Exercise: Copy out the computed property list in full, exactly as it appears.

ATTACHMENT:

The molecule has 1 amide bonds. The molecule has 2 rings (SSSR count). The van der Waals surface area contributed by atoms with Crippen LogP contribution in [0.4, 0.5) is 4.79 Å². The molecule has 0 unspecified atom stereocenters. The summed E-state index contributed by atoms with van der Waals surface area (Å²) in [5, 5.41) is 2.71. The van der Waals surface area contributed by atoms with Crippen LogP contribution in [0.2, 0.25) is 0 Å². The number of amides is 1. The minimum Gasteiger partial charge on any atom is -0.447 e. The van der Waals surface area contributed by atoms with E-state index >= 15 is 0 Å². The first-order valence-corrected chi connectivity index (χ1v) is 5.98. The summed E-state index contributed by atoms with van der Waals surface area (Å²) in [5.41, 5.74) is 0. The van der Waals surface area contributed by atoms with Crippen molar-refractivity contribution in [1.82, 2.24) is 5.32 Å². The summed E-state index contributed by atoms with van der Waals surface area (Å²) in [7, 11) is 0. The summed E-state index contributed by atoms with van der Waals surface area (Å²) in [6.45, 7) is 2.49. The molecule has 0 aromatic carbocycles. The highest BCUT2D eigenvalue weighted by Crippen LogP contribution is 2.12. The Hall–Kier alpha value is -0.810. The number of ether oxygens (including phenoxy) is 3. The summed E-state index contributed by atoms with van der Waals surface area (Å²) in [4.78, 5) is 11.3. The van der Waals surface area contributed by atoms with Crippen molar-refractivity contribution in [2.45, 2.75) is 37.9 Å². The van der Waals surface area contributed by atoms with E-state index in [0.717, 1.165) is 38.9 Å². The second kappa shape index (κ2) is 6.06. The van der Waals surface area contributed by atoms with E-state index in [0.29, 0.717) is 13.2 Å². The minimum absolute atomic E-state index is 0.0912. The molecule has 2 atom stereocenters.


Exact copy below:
The molecule has 1 amide bonds. The molecule has 2 rings (SSSR count). The van der Waals surface area contributed by atoms with Crippen LogP contribution in [0.4, 0.5) is 4.79 Å². The molecule has 0 unspecified atom stereocenters. The summed E-state index contributed by atoms with van der Waals surface area (Å²) in [5, 5.41) is 2.71. The van der Waals surface area contributed by atoms with Crippen LogP contribution in [0.2, 0.25) is 0 Å². The number of amides is 1. The minimum Gasteiger partial charge on any atom is -0.447 e. The van der Waals surface area contributed by atoms with E-state index >= 15 is 0 Å². The first-order valence-corrected chi connectivity index (χ1v) is 5.98. The summed E-state index contributed by atoms with van der Waals surface area (Å²) in [5.41, 5.74) is 0. The van der Waals surface area contributed by atoms with Crippen molar-refractivity contribution in [1.82, 2.24) is 5.32 Å². The summed E-state index contributed by atoms with van der Waals surface area (Å²) in [7, 11) is 0. The summed E-state index contributed by atoms with van der Waals surface area (Å²) in [6.45, 7) is 2.49. The molecule has 0 aromatic carbocycles. The highest BCUT2D eigenvalue weighted by Crippen LogP contribution is 2.12. The Hall–Kier alpha value is -0.810. The number of ether oxygens (including phenoxy) is 3. The summed E-state index contributed by atoms with van der Waals surface area (Å²) in [4.78, 5) is 11.3. The van der Waals surface area contributed by atoms with Crippen molar-refractivity contribution in [2.45, 2.75) is 37.9 Å². The van der Waals surface area contributed by atoms with E-state index in [0.717, 1.165) is 38.9 Å². The second kappa shape index (κ2) is 6.06. The van der Waals surface area contributed by atoms with E-state index in [0.29, 0.717) is 13.2 Å². The minimum absolute atomic E-state index is 0.0912. The molecule has 2 atom stereocenters.